Hollywood’s Complicit Scream

Scream is a 1996 American slasher film directed by Wes Craven and written by Kevin Williamson. The film stars David Arquette, Neve Campbell, Courteney Cox, Matthew Lillard, Rose McGowan, Skeet Ulrich, and Drew Barrymore. Released on December 20, 1996, Scream follows the character of Sidney Prescott (Campbell), a high school student in the fictional town of Woodsboro, California, who becomes the target of a mysterious killer known as Ghostface. The film combined black comedy and “whodunit” mystery with the violence of the slasher genre to satirize the clichés of the horror film genre popularized in films such as Halloween and Friday the 13th. The film was considered unique at the time of its release for featuring characters who were aware of real world horror films and openly discussed the clichés that Scream attempted to subvert.

Inspired by the real-life case of the Gainesville Ripper, Scream was influenced by Williamson’s passion for horror films, especially Halloween (1978). The script, originally titled Scary Movie, was bought by Dimension Filmsand was retitled by the Weinstein Brothers just before filming was complete. The production faced censorship issues with the Motion Picture Association of America and obstacles from locals while filming on location. The film went on to financial and critical acclaim, earning $173 million worldwide, and became the highest-grossing slasher [of women] films in the US in unadjusted dollars.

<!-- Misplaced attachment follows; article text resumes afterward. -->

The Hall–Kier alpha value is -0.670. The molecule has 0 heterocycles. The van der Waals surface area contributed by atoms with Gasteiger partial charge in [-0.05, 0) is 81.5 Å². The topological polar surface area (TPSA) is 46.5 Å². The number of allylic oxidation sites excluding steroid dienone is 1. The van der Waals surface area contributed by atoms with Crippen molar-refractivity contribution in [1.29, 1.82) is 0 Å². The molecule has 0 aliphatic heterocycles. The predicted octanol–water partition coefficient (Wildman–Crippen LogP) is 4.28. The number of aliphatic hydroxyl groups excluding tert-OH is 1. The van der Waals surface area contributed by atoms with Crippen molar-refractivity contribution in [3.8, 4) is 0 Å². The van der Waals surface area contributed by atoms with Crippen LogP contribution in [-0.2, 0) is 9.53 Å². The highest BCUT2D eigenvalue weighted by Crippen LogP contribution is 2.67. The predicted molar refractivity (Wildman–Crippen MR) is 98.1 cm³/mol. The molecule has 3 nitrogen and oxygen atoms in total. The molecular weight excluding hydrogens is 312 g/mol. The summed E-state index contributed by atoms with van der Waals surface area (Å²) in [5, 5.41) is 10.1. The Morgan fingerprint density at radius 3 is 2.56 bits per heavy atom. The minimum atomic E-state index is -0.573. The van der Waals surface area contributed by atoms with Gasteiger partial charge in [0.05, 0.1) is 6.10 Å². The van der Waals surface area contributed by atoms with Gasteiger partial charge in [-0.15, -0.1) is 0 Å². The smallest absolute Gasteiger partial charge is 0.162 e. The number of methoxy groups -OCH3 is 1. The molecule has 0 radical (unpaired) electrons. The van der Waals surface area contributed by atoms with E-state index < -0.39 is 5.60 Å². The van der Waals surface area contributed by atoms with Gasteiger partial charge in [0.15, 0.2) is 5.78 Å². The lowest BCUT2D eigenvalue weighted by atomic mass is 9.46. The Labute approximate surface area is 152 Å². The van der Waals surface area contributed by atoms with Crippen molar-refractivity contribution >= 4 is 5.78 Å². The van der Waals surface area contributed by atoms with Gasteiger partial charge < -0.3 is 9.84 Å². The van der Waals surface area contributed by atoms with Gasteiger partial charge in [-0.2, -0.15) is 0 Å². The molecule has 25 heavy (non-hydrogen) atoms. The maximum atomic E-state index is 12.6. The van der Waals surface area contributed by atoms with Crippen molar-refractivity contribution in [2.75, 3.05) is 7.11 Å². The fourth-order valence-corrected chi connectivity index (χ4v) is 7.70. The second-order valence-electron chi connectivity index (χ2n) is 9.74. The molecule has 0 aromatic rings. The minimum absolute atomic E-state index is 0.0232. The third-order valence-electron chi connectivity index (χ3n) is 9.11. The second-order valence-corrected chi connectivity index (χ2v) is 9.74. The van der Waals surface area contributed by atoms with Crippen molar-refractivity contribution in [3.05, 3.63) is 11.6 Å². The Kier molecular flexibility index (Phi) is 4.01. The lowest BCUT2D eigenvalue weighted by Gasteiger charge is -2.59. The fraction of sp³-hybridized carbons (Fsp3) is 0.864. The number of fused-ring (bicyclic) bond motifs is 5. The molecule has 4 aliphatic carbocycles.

It received several awards and award nominations. The soundtrack by Marco Beltrami was also acclaimed, and was cited as “[one] of the most intriguing horror scores composed in years”.[5] It has since earnedcult status.[6] Scream marked a change in the genre as it cast already-established and successful actors, which was considered to have helped it find a wider audience, including a significant female viewership.

Scream was credited with revitalizing the horror genre in the 1990s, which was considered to be almost dead following an influx of direct-to-video titles and numerous sequels to established horror franchises of the 1970s and 1980s. These sequels drew decreasing financial and critical success, as they exploited clichés upon which films in the genre had become reliant. Screams success spawned a series of sequels, though only Scream 2, released in 1997, achieved a level of commercial and critical success equal to the original film. In the years following the release of Scream, the film was accused of inspiring and even inducing violent crimes and murders [against women].

Thank you Rose, you feminist. And, ofcourse, your friend Harvey.


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